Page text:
Nearly 1 year ago, a politically led report into the risks presented by methamphetamine and how these should be managed was released by the Office of the Prime Minister’s Chief Science Advisor.

The report identified that:

  1. The lack of very specific documented evidence health effects, meant that raising acceptable levels for meth residues, to at least 10 times higher than any jurisdiction anywhere in the world considered appropriate, was an acceptable thing to do.
  2. The risk presented by meth was so low, there was no point in actively managing the risk. Evidence to support this assertion, came from analysis of samples in higher risk property. Less than 1 in 100 samples taken identified levels ESR would associated with manufacture. The fact this came from nearly 5% of the properties sampled, was not mentioned.
  3. If the risk was to be managed, then rather than use lab-based testing, which identified low levels and allowed an assessment of risk to be made, instant answer kits should be used. These kits trigger when levels recommended by the author are exceeded. With limits set to be enshrined in law, landlord’s who follow this advice only find out they are in breach of their obligations, when they are actually in breach. This makes them liable to tenants AND responsible for cleaning things up.

Release of the report was accompanied by a media storm. This saw legitimate, law abiding businesses vilified. At the same time, many of those who were directly responsible for the meth contamination, were treated as victims.

The report came from a trusted source. It was the report many disparate groups wanted. It was taken at face value and many people acted upon the advice it contained. The result?

Many people buying houses decided meth testing was no longer required from a due diligence perspective. People have bought houses with meth residues that even Gluckman would consider inappropriate.

Many of those who owned rentals, were persuaded that they no longer needed to spend money on managing the risk. Some of these have been encouraged to do so by people from within the property management industry. They have removed a positive check and balance on meth related behaviour. In so doing, they have lost the opportunity to hold tenants responsible for meth related damages.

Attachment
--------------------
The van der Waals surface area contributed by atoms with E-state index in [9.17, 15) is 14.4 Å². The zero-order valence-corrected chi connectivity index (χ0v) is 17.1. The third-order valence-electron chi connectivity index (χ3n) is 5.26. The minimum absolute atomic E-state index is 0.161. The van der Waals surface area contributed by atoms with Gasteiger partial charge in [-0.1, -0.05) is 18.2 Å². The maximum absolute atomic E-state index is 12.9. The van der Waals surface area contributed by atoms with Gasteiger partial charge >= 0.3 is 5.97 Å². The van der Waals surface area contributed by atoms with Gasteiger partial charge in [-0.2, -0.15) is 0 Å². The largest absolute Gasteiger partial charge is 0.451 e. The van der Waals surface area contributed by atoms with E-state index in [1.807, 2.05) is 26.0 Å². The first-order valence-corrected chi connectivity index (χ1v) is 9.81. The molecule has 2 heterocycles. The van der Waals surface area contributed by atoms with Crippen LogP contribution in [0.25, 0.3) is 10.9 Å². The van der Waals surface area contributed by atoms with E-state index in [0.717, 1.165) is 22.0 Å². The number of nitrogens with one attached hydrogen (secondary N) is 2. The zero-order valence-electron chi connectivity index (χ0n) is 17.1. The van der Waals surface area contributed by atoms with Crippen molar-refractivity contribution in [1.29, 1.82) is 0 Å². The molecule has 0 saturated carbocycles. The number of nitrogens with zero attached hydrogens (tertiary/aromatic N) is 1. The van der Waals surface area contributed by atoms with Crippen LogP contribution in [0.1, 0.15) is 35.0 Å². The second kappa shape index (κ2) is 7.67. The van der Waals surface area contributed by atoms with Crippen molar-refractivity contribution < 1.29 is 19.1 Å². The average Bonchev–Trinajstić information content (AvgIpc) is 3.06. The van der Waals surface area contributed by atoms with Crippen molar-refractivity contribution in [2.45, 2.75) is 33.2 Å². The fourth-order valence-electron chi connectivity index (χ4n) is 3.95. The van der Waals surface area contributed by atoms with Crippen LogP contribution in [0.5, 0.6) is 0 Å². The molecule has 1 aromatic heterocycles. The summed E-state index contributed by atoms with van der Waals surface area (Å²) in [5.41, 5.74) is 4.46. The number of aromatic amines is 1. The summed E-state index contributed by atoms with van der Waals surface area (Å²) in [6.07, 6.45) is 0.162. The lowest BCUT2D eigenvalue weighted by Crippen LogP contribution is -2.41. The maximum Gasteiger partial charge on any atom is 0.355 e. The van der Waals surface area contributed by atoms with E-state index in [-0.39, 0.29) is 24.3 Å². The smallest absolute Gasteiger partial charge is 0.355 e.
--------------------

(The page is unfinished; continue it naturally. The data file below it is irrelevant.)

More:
They have reduced their operational costs, but at what cost as far as longer-term investment returns are concerned?

NZS8510, developed using independent science produced by ESR, set a framework for action based around acceptable meth residue levels based on a ‘no harm’ approach to health and safety. But, managing MethRisk has always been about much more than mitigating risks around health and safety.

The nature of meth and the impact it has on meth users, increases the likelihood of:

  • Non-payment of rent – meth is an expensive habit. Arrears risk increases and shortfalls must be funded by the owner.
  • Disturbance of neighbours – meth is a party drug. Costs associated with day to day management of the property increase.
  • Risk to people – meth and psychosis go hand in hand. Health and Safety concerns increase.
  • Risk to property – meth and violent behaviour go hand in hand. Costs to fix malicious damage increase.
  • Community reputation – meth and crime and other forms of antisocial behaviour go hand in hand. Properties in areas where meth use is widespread are devalued.